AFRMA

American Fancy Rat & Mouse Association

This article is from the Fall 1999 AFRMA Rat & Mouse Tales news-magazine.

Medical


Ringworm & Rats

By Carmen Jane Booth, D.V.M.


Case scenario: A person gets a rat from a pet store (rat appears fine), the rat then has babies a week later (rat still appears fine), when the babies are 4 weeks old (everyone still appears fine) the mom and babies are taken to a vet because two of the babies have megacecum (those two are euthanized) and all left there for a day for the vet to check them out; everyone goes home; 5 weeks of age everyone looks fine; then when they are 7 weeks old a couple of the babies look scruffy with patches of fur missing and scabs on the skin. Did they get the ringworm from the mother rat who never showed any symptoms and the babies never developed anything until they were 7 weeks of age or possibly from being at the vet’s office where an infected cat or dog may have been there on the premises?? The owner was given an oral medicine to treat all of her rats for 30 days. The owner did get the ringworm too. She had a couple of spots show up on her right before she noticed them on her rats. Her doctor prescribed an oral medicine for her.

Rat scratching

Ringworm or Dermatomycosis is caused by a fungus. The group of fungi causing “Ringworm” are from the class Dueteromycetes (Fungi imperfecti). Depending upon the species, the etiologic agent is different. In rats and mice, the most common cause is Tricopyton mentragrophytes although they can become infected with other types more common to other species of animals, such as cats and dogs. Infected rats and mice are then contagious to any other animals/people. Humans are susceptible to fungal infections, but most cases come from cats.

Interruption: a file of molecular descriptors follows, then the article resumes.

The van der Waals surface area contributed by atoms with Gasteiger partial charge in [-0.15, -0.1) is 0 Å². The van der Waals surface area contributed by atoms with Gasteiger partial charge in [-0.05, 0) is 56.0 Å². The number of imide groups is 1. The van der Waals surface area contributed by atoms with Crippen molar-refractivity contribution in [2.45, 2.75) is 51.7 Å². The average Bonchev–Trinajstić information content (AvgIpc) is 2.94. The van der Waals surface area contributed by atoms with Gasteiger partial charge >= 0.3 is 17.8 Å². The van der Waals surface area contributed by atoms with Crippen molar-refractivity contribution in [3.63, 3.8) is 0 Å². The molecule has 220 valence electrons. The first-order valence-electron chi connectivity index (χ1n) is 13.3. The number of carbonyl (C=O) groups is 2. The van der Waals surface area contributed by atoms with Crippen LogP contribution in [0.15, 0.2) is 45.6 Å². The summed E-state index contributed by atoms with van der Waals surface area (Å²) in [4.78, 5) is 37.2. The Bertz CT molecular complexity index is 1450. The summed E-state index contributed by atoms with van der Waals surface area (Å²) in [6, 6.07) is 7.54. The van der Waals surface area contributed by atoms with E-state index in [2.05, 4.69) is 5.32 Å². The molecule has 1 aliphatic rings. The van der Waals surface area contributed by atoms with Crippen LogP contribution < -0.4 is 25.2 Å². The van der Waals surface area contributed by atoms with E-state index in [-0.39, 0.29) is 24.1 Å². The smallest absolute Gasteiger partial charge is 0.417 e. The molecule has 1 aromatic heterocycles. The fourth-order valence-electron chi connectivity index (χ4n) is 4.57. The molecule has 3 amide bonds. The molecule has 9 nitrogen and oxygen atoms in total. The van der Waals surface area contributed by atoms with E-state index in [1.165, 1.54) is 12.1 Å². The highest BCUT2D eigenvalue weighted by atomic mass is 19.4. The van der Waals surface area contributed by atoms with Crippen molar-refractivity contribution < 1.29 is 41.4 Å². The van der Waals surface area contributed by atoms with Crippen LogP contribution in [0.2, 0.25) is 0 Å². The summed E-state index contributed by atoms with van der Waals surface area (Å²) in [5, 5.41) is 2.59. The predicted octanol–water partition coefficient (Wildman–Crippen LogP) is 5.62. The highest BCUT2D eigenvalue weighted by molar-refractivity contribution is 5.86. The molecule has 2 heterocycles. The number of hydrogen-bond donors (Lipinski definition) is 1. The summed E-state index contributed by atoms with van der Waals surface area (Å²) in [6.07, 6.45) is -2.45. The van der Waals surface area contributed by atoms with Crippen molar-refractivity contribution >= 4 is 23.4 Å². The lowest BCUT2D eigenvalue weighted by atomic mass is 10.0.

These fungi are ubiquitous in the environment and infections are usually subclinical (no apparent symptoms or lesions). Even though it is in the environment, most cases are spread by direct contact. Animals can be infectious, but never show symptoms. Clinical lesions vary from mild areas of alopecia (hair loss) to marked hair loss with thick scaly skin. They are not thought to represent a significant zoonosis to humans. Definitive diagnosis is made by fungal culture of hair or skin scrapings. Some strains of fungi show green under UV light but you have to be very careful because UV light is very damaging to the animal’s or human’s eyes.

I would suspect from the outbreak history that someone touched a cat that had the disease and spread it to the rats. It is very uncommon in domestic rodents housed in indoor cages. In most cases, simple topical antibiotic/steroid creams or antifungal medications will clear it up. In severe cases an oral drug is used, but I shy away from it unless the problem is severe. The treatment time varies with the individual animal. Some cases resolve in as early as 2 weeks, some take a month or more. When my cat was a kitten, she gave it to me. In most cases, the fungi cannot invade the skin unless there is a scrape or other break in the skin. This disease is not fatal nor is it considered to be very significant. As a veterinarian, I have seen this most frequently in kittens from shelters. *

Updated April 9, 2014